How’s your trimester going?
With the end of year break just around the corner, now’s the time to
run away and never come back brush up on your study skills!
Have you checked out our Study Smart tutorial yet?
We have a range of self-help materials to help you totally nail your studies!
Now – become a pro at uni assessment, following our tutorials for preparing for your assignment, writing your assignment, referencing (trust us, it’s super important to be on top of this – and not nearly as daunting as it seems!) and exam prep.
We’ve even got info to help you brush up your social media skills. We know, you’re Millennials, what can we teach you? But take a squiz, you might actually learn something – like how to use social media to help land a job!
First thing’s first: turn off the Netflix (just kidding, but you should prob do that anyway).
The first step to getting your assignment done is to understand what you need to do – you need to pull your assignment question apart to figure out how to put an answer together that will score you top marks.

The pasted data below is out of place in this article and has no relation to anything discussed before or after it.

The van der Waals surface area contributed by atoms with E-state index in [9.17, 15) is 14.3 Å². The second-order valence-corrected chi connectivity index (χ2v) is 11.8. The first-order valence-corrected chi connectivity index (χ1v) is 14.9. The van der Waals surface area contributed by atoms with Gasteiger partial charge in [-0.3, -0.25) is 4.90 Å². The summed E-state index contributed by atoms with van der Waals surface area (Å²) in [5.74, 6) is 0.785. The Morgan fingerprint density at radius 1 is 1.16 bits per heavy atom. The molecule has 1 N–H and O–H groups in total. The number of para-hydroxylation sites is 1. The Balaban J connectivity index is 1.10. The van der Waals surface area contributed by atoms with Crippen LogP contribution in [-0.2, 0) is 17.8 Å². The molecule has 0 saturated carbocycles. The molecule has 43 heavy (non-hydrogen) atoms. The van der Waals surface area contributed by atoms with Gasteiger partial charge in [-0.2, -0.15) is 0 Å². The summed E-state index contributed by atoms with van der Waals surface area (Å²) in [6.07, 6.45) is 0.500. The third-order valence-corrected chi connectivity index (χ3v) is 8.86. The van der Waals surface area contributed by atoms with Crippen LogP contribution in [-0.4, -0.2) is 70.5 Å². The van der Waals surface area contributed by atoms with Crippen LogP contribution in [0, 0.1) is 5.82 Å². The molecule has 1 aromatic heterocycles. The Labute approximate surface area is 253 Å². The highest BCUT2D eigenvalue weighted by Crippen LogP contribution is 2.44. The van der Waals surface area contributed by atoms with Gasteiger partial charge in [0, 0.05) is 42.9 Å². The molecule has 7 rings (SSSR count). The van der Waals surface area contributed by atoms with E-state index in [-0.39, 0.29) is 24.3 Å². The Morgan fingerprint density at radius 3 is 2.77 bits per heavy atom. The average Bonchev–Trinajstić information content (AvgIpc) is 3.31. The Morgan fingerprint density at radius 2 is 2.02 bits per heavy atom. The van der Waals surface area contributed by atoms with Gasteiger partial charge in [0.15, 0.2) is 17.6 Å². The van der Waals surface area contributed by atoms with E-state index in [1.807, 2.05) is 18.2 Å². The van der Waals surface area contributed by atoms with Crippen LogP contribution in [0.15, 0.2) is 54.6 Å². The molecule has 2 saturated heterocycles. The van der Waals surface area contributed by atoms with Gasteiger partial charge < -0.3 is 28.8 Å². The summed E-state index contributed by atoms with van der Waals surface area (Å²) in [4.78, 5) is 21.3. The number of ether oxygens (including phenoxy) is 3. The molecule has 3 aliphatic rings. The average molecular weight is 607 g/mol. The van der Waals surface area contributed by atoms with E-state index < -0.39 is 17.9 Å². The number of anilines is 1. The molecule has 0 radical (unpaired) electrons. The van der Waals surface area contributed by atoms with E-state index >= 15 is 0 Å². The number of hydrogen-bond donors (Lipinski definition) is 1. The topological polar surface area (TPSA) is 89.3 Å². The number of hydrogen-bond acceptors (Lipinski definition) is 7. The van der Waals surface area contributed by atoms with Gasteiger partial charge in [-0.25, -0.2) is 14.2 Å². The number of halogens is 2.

So how do you analyse your assignment question? Simply follow the four steps below:
1. Get the bigger picture
Do you know what the learning outcomes of the course are? You need to know how your assignment fits in with the course learning outcomes and aims. Head to the course profile in myGriffith to find out what they are, and then ask yourself ‘how do they relate to the assignment?’ Understanding the connection will help you find the focus of the assignment.
3. Gather all information